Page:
Sometimes it’s the journey that teaches you a lot about your destination – Drake.
These words ring true as I recollect my recent trip to Hubli where I realized yet again that the journey is as important as the destination. Driving down on a weekend from Bangalore, the weather seemed rather dry and got progressively hot when we stopped for a break a little before the town of Harihar.
While I decided to take a little walk around a bit to stretch my legs, huge mounds of what seemed to be like wet mud/clay caught my attention. Moving closer I could see men and women toiling in the harsh sun making bricks! In fact, I realized that the surrounding area had quite a few brickyards. Since I had never seen one before, I hung in there further speaking to the ‘brick makers’.
The entire process is by no means an easy task with the workers digging their hands into mounds of silt that is gathered from the river banks and mixed with sand and coal among other things. The semi-solid mixture is then dexterously filled into iron moulds and dropped on to the ground to dry for 4-5 days in the sun. Once sun-dried, they are carried and stacked one on top of the other into tall mounds and baked. The husk from paddy which is obtained as product of rice milling is stuffed into the spaces between the bricks for baking.
The precision with which the bricks were produced in the grueling heat was really admirable, to say the least.
Moving on with our journey, I could see boards indicating that the town of Byadgi synonomous with the famous Byadgi red chilli was close. A common ingredient in Indian cuisine and widely used on a daily basis, I was quite excited with the idea of seeing the miles of chilli fields. When you use the Byadgi chilli it lends a deep red color to the dish but the taste is certainly not as fiery unlike its counterpart the Guntur chilli making it pleasant on the palate as well as the eye!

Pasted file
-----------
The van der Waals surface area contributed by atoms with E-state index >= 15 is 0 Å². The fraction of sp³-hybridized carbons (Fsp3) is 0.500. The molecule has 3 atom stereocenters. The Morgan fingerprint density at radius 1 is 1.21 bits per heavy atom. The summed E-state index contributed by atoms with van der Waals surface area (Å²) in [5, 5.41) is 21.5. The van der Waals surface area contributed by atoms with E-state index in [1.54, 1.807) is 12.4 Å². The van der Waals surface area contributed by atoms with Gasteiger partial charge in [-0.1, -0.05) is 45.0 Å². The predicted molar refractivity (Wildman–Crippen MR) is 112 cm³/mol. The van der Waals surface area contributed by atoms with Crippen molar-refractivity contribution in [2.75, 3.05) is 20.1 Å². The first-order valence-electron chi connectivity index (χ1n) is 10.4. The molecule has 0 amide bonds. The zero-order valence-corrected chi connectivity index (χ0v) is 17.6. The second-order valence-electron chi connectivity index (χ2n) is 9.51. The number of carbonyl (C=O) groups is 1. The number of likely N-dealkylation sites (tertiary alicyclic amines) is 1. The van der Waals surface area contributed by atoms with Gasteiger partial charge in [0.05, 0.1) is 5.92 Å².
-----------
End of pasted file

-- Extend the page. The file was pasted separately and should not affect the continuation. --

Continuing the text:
This makes it a favorite with a large number of South Indian households including both North and South Karnataka.
As we entered the village, we were given to understand that the chillies are not actually grown in Byadgi but in the surrounding areas. The town, however serves as a center to market this crop and also has an APMC yard for the commercial exchange of this sun-dried commodity. We came across a vendor on the street selling the fiery red produce as well its powder. I took the opportunity to stock some as it was truly farm fresh!
Byadgi is around 18 km from the famous business center Ranebennur in Haveri district of Karnataka.
Both these experiences were a revelation that made me realize that there is so much more to see during the journey to a destination. Travel in India, especially, offers many opportunities that make the overall experience more meaningful and enriching.
P.S: This is my 50th post. A big “Thank You” to all my readers and followers for your continuous encouragement and positive comments:)